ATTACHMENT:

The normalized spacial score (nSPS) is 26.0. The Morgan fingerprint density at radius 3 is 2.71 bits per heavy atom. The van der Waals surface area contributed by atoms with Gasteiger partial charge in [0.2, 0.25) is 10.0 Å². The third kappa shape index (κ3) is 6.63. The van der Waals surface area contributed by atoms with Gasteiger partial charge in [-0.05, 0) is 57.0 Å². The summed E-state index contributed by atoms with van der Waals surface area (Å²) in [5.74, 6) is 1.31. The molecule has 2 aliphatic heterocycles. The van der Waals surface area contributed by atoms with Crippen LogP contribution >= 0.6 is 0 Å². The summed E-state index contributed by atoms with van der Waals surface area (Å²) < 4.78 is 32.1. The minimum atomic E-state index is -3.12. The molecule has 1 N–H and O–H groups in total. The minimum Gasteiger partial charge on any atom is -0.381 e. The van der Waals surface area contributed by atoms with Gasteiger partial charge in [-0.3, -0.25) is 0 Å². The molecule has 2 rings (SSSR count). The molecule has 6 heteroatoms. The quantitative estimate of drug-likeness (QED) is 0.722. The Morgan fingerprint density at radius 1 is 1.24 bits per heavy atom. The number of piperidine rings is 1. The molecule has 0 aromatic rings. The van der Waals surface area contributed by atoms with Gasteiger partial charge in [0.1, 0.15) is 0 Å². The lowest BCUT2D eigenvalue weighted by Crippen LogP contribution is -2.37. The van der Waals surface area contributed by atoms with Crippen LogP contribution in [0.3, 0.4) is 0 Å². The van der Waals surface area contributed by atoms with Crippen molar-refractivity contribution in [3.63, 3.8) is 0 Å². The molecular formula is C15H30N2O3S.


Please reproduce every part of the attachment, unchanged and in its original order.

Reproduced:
The normalized spacial score (nSPS) is 26.0. The Morgan fingerprint density at radius 3 is 2.71 bits per heavy atom. The van der Waals surface area contributed by atoms with Gasteiger partial charge in [0.2, 0.25) is 10.0 Å². The third kappa shape index (κ3) is 6.63. The van der Waals surface area contributed by atoms with Gasteiger partial charge in [-0.05, 0) is 57.0 Å². The summed E-state index contributed by atoms with van der Waals surface area (Å²) in [5.74, 6) is 1.31. The molecule has 2 aliphatic heterocycles. The van der Waals surface area contributed by atoms with Crippen LogP contribution >= 0.6 is 0 Å². The summed E-state index contributed by atoms with van der Waals surface area (Å²) < 4.78 is 32.1. The minimum atomic E-state index is -3.12. The molecule has 1 N–H and O–H groups in total. The minimum Gasteiger partial charge on any atom is -0.381 e. The van der Waals surface area contributed by atoms with Gasteiger partial charge in [-0.3, -0.25) is 0 Å². The molecule has 2 rings (SSSR count). The molecule has 6 heteroatoms. The quantitative estimate of drug-likeness (QED) is 0.722. The Morgan fingerprint density at radius 1 is 1.24 bits per heavy atom. The number of piperidine rings is 1. The molecule has 0 aromatic rings. The van der Waals surface area contributed by atoms with Gasteiger partial charge in [0.1, 0.15) is 0 Å². The lowest BCUT2D eigenvalue weighted by Crippen LogP contribution is -2.37. The van der Waals surface area contributed by atoms with Crippen LogP contribution in [0.3, 0.4) is 0 Å². The van der Waals surface area contributed by atoms with Crippen molar-refractivity contribution in [3.63, 3.8) is 0 Å². The molecular formula is C15H30N2O3S.